I love black and white photos — I always have. There is an inherent surrealistic quality to black and white images that I find both mysterious and immensely beautiful. Looking at a black and white photo is almost like a glimpse into some fascinating alternate reality — a glimpse into an unfamiliar world similar enough to our own, yet different enough that it contains and projects the promise of a certain sort of fantastic magic and mystery.
A black and white image, if done correctly, possess a power and visual impact that most color photography does not. A black and white photo is free from distraction — it contains only the essence of the image — the essence of the scene. It demands that more of the viewer’s attention be placed toward the subject of the image alone — to the story contained within the borders of the photograph.
It’s very common for new photographers to be drawn toward shooting their own images in black and white. Yet, many beginner photographers fail to realize that there is a real art and skill that goes into shooting black and white imagery. If you want your black and white photography to really carry the full impact that it’s capable of carrying — the same visual impact that you see in the black and white work of so many famous photographers whose work you’ve no doubt seen and admired by now, it’s not as simple as just shooting a regular, old color photograph and converting it into black and white in Adobe Photoshop without giving it much thought. There is, in fact, something of a specific skill you’ll need to learn for black and white photography in order to make your black and white photos really pop.
Black and White Photography Tips for Beginners #1
When to shoot in black and white photography:
The very first of the most important black and white photography tips for beginners you’ll need to learn is actually when to shoot in black and white, as opposed to color. Any image, of course, that can be shot in color can also be shot in black and white. However, only at certain times — with certain subjects and certain kinds of photographs — does a photograph really cry out to be shot in black and white.
I am, myself, primarily a black and white photographer. And, the rule that I generally go by is that unless color is needed in an image — unless there’s something about the photo for which I feel the need to convey the colors present in the scene to the viewer — then the image is going to end up being a black and white image.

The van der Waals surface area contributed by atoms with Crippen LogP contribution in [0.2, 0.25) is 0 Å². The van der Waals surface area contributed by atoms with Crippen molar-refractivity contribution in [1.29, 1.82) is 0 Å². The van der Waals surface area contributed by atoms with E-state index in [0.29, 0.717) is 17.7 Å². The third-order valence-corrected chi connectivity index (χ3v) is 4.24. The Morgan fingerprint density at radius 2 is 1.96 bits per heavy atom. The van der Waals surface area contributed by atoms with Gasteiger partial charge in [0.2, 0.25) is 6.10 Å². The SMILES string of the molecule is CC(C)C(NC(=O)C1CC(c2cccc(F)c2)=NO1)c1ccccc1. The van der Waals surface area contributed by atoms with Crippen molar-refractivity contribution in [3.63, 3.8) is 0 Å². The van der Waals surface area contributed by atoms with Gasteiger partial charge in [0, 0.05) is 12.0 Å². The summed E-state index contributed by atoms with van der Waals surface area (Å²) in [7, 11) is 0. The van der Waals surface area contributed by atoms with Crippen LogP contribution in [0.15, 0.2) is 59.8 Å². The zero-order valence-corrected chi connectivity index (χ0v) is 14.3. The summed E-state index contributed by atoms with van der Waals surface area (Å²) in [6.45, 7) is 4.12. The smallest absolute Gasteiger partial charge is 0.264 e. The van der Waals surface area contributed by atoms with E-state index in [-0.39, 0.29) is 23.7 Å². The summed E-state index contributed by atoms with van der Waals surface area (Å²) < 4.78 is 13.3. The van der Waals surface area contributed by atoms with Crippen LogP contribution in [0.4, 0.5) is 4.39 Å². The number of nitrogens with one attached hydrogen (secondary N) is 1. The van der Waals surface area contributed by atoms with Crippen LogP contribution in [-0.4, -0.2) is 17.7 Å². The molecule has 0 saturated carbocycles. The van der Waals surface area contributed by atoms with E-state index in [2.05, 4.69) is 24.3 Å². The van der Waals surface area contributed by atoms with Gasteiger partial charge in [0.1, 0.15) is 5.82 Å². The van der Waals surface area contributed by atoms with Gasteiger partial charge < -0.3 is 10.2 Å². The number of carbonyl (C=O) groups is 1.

So, if I am, say, shooting a beautiful sunset, or a meadow filled with bright red poppies, or something similar, my photo will usually end up in black and white. Practically the entire visual impact of any image of a sunset lies in the amazing colors of the clouds and sky, etc. So, a black and white photograph, in such an instance, would be pointless. The same goes for shooting flowers and any other image where the colors of the scene are likely to play a significant role in the enjoyment of the viewer, or the impact the viewer receives from viewing the photo.
So, when deciding whether or not an image is destined to be a black and white photograph, my advice is to consider that the image is going to end up in black and white as a default. Then, ask yourself if having color in the image would bring anything significant to it. Will it add anything to the viewer’s experience to see the colors in the scene? Don’t ask if the image would be better if it were shot in black and white — that’s backwards thinking. Adopt the mindset that black and white is the default — that black and white is the photographic norm. And, that color is a fancy add-on — an extra. Ask yourself, instead, if color would add anything of value to the image. If you determine that the colors in the scene are not in any way necessary, then stay with your default and bank on the image ending up as a black and white photograph.
Black and White Photography Tips for Beginners #2